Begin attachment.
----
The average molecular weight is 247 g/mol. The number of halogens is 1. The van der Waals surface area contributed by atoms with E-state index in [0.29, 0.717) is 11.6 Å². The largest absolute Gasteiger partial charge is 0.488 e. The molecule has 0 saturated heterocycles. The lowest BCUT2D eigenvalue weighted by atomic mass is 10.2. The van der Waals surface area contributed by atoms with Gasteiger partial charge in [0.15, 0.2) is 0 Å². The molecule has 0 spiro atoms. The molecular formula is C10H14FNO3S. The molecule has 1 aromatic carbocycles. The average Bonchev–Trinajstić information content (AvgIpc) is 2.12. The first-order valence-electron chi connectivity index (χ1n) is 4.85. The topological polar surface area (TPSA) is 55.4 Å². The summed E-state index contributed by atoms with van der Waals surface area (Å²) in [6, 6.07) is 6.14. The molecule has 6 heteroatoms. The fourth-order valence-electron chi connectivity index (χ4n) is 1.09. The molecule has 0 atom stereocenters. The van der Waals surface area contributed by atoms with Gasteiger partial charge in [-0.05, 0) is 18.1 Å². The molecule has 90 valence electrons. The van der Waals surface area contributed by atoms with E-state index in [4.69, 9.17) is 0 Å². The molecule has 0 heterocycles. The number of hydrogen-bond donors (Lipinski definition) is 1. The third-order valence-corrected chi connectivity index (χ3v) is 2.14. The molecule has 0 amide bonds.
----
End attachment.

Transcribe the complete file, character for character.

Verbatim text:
The average molecular weight is 247 g/mol. The number of halogens is 1. The van der Waals surface area contributed by atoms with E-state index in [0.29, 0.717) is 11.6 Å². The largest absolute Gasteiger partial charge is 0.488 e. The molecule has 0 saturated heterocycles. The lowest BCUT2D eigenvalue weighted by atomic mass is 10.2. The van der Waals surface area contributed by atoms with Gasteiger partial charge in [0.15, 0.2) is 0 Å². The molecule has 0 spiro atoms. The molecular formula is C10H14FNO3S. The molecule has 1 aromatic carbocycles. The average Bonchev–Trinajstić information content (AvgIpc) is 2.12. The first-order valence-electron chi connectivity index (χ1n) is 4.85. The topological polar surface area (TPSA) is 55.4 Å². The summed E-state index contributed by atoms with van der Waals surface area (Å²) in [6, 6.07) is 6.14. The molecule has 6 heteroatoms. The fourth-order valence-electron chi connectivity index (χ4n) is 1.09. The molecule has 0 atom stereocenters. The van der Waals surface area contributed by atoms with Gasteiger partial charge in [-0.05, 0) is 18.1 Å². The molecule has 90 valence electrons. The van der Waals surface area contributed by atoms with E-state index in [4.69, 9.17) is 0 Å². The molecule has 0 heterocycles. The number of hydrogen-bond donors (Lipinski definition) is 1. The third-order valence-corrected chi connectivity index (χ3v) is 2.14. The molecule has 0 amide bonds.